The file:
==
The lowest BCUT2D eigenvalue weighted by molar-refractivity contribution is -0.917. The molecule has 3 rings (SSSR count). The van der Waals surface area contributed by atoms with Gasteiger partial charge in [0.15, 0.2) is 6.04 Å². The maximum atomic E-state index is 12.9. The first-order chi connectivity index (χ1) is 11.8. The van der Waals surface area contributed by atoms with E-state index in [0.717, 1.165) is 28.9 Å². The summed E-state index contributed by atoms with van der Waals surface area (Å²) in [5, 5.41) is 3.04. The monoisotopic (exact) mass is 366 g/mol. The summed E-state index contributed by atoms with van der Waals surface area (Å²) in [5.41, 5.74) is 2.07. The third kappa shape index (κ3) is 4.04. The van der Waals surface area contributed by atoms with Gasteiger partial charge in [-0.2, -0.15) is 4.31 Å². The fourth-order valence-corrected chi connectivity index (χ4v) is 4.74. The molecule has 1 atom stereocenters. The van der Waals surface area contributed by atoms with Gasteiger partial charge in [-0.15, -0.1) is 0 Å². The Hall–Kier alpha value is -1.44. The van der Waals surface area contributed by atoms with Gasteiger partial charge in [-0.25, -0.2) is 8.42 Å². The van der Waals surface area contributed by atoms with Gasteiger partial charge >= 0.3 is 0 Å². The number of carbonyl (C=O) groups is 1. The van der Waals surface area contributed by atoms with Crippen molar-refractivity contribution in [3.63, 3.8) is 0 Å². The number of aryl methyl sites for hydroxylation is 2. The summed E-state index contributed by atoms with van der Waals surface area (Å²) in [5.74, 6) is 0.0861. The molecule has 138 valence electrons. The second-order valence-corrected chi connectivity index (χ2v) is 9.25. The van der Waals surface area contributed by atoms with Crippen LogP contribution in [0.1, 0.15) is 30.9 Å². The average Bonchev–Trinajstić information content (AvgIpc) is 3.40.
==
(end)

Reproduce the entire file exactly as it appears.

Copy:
The lowest BCUT2D eigenvalue weighted by molar-refractivity contribution is -0.917. The molecule has 3 rings (SSSR count). The van der Waals surface area contributed by atoms with Gasteiger partial charge in [0.15, 0.2) is 6.04 Å². The maximum atomic E-state index is 12.9. The first-order chi connectivity index (χ1) is 11.8. The van der Waals surface area contributed by atoms with E-state index in [0.717, 1.165) is 28.9 Å². The summed E-state index contributed by atoms with van der Waals surface area (Å²) in [5, 5.41) is 3.04. The monoisotopic (exact) mass is 366 g/mol. The summed E-state index contributed by atoms with van der Waals surface area (Å²) in [5.41, 5.74) is 2.07. The third kappa shape index (κ3) is 4.04. The van der Waals surface area contributed by atoms with Gasteiger partial charge in [-0.2, -0.15) is 4.31 Å². The fourth-order valence-corrected chi connectivity index (χ4v) is 4.74. The molecule has 1 atom stereocenters. The van der Waals surface area contributed by atoms with Gasteiger partial charge in [-0.15, -0.1) is 0 Å². The Hall–Kier alpha value is -1.44. The van der Waals surface area contributed by atoms with Gasteiger partial charge in [-0.25, -0.2) is 8.42 Å². The van der Waals surface area contributed by atoms with Gasteiger partial charge >= 0.3 is 0 Å². The number of carbonyl (C=O) groups is 1. The van der Waals surface area contributed by atoms with Crippen molar-refractivity contribution in [3.63, 3.8) is 0 Å². The number of aryl methyl sites for hydroxylation is 2. The summed E-state index contributed by atoms with van der Waals surface area (Å²) in [5.74, 6) is 0.0861. The molecule has 138 valence electrons. The second-order valence-corrected chi connectivity index (χ2v) is 9.25. The van der Waals surface area contributed by atoms with Crippen LogP contribution in [0.1, 0.15) is 30.9 Å². The average Bonchev–Trinajstić information content (AvgIpc) is 3.40.